Category: Archive

O’Neill ‘Breakfast’ monologue a showcase for acting family

February 16, 2011

By Staff Reporter

By Joseph Hurley

BEFORE BREAKFAST, by Eugene O’Neill "3 Short Plays." Rip Torn’s Sanctuary Theater, at Theater 135, 135 West 42nd St., NYC. Through Oct. 22.

Eugene O’Neill wrote his one-act play, "Before Breakfast," a monologue for an aggrieved, exasperated young wife, in 1916, and scheduled its debut performance on Dec. 1 of that year as part of a bill of brief plays staged by the Playwrights’ Theater, better known as the Massachusetts-based Provincetown Players, in their first New York season. The company had recently settled into a small theater on Macdougal Street, a space the group would very soon make world famous, largely because of the work of the Irish-American dramatist.

O’Neill was 28 when he wrote "Before Breakfast," which deals in part with an unhappy marriage which was caused in the first place by a working class girl’s having been impregnated by the unstable son of a somewhat wealthier, better-situated family.

The writer was working fairly close to the bone when he wrote "Before Breakfast," because only six years earlier his own early marriage to Kathleen Jenkins had been motivated by an inadvertent pregnancy.

Seldom produced in recent years, "Before Breakfast" is on a New York stage again, in a solid, somewhat innovative production directed by actor Rip Torn for his Sanctuary Theater Company, and starring his youngest daughter, Dan’ Torn.

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"Before Breakfast" is generally produced as a relentlessly hectoring 40-minute monologue, with the husband, Alfred, shaving in the offstage tenement bathroom as his wife, nearing the end of her rope, prepares a meager meal before setting off for her job in a clothing factory.

The hapless husband, an unsuccessful writer, is named but unseen in most productions, except for a single moment in which his "sensitive, long-fingered, trembling hand" reaches around the kitchen doorjamb to secure a basin of water for shaving. In the initial production, Eugene Gladstone O’Neill played "Alfred," mainly to experience the audience’s reaction to a lengthy monologue, since he was in the throes of planning a full-length play, "The Emperor Jones," which would comprise similar speeches.

That Macdougal Street production of "Before Breakfast" was the last time O’Neill ever acted in a play.

In Rip Torn’s energetic production, "Alfred" is seen and sometimes heard, almost as much as his complaining wife is, first as a pair of bare feet beyond the kitchen doorway, belonging to a restless sleeper who fidgets, turns over, and finally rises, unable to shut out the words of his unhappy spouse, and then in full, as he moves around the room beyond the kitchen. Those feet, and everything above them, belong to Sanctuary company member Tom Pearl.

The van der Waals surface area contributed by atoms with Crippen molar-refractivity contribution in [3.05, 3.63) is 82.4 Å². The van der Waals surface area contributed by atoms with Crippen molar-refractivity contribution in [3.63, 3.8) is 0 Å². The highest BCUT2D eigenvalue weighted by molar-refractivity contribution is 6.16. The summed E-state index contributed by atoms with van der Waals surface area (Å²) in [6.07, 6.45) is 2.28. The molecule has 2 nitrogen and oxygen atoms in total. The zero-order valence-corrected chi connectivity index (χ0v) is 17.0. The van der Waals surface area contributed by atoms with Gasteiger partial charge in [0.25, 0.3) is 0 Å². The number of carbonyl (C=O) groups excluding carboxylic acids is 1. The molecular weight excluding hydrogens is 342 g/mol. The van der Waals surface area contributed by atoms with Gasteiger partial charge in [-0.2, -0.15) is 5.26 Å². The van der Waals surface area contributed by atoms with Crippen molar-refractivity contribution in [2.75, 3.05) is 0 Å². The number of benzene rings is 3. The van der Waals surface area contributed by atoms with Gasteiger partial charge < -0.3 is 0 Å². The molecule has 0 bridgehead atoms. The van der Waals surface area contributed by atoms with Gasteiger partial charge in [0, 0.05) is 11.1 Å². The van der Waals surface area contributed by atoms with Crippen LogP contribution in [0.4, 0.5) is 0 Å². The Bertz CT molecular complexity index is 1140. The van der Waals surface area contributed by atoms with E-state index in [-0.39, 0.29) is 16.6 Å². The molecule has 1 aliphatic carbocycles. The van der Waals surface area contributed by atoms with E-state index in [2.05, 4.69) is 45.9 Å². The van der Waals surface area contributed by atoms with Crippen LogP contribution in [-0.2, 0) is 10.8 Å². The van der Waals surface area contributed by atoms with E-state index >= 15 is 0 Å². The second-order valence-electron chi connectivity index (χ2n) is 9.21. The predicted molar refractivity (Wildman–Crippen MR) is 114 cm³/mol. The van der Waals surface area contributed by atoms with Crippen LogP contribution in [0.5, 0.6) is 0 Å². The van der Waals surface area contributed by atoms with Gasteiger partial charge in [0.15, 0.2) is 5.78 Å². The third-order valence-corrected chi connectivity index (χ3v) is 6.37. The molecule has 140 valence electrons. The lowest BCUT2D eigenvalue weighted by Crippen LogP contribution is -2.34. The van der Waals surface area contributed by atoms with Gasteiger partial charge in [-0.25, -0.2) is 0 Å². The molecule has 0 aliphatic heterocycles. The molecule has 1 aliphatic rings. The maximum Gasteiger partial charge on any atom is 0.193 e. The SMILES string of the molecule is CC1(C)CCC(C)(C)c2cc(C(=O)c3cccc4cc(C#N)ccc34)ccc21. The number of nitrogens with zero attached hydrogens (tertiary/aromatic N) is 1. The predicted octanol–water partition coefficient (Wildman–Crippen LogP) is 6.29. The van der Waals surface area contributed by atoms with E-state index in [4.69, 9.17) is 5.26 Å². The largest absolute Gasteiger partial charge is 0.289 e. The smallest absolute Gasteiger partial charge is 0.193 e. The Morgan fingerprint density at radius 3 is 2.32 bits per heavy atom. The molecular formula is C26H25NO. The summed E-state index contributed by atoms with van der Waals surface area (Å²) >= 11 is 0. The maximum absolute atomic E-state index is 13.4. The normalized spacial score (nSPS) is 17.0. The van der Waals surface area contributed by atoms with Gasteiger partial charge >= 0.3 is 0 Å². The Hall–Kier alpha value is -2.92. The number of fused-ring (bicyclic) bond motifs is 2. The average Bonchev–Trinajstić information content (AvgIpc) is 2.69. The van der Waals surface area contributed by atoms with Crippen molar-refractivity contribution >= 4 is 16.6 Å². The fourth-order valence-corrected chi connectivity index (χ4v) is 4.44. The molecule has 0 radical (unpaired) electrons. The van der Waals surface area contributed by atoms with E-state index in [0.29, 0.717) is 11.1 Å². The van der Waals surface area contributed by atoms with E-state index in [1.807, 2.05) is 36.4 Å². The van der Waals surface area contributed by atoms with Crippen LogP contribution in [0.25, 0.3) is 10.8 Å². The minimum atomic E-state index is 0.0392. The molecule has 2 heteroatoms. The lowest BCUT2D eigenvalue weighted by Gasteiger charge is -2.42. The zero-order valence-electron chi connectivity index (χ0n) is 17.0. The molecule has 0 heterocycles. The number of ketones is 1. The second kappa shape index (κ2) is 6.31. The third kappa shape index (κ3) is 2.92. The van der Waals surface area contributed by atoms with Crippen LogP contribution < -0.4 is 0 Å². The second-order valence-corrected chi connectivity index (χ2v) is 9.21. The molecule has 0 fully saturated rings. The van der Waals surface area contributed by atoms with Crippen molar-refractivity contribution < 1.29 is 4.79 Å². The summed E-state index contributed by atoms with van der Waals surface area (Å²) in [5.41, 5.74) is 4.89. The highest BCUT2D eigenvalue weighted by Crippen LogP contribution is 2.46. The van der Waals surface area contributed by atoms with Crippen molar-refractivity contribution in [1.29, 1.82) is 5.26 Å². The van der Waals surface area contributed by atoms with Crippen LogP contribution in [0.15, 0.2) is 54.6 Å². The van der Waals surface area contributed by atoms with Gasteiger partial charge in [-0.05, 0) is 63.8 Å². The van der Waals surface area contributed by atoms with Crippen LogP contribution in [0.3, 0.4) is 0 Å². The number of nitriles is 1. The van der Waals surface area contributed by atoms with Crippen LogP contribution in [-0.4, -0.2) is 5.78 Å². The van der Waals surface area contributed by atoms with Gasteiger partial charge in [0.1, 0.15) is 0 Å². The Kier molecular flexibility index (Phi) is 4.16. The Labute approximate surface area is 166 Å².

In the new staging, mainly because of Dan’ Torn’s flexibility and her fragile grace, the wife, generally rendered stridently and shrewishly, emerges as vastly more sympathetic than is usually the case, which somehow seems to deepen the play and to increase its ultimate impact.

While "Before Breakfast" runs 40 minutes without ever seeming padded, the two plays the follow, "Box," by Juliana Francis, and "Pandora’s Box of Sweets," by Chay Costello, each running just 15 minutes, both seem attenuated and dismissable, despite the earnest work of Funda Duyal and Susan Tierney, respectively, the actress entrusted with the two one-act monologues.

In "Box," Duyal plays a Ukrainian sex worker displaying her considerable charms behind a protective pane of glass as she follows the unheard instructions phoned in by her unseen "customers."

"Pandora’s Box of Sweets," the monologue that closes the bill, is a vague, cloudy affair in which a pretty girl, Tierney, wearing a crown and a costume recalling both a high school prom dress and a hoop-skirted frock suitable for Scarlett O’Hara or one of her sisters or cousins, extracts one item of pastry after another from a box into which she cautiously delves, and carefully impales them, one by one. in the tines of her sparkly headgear.

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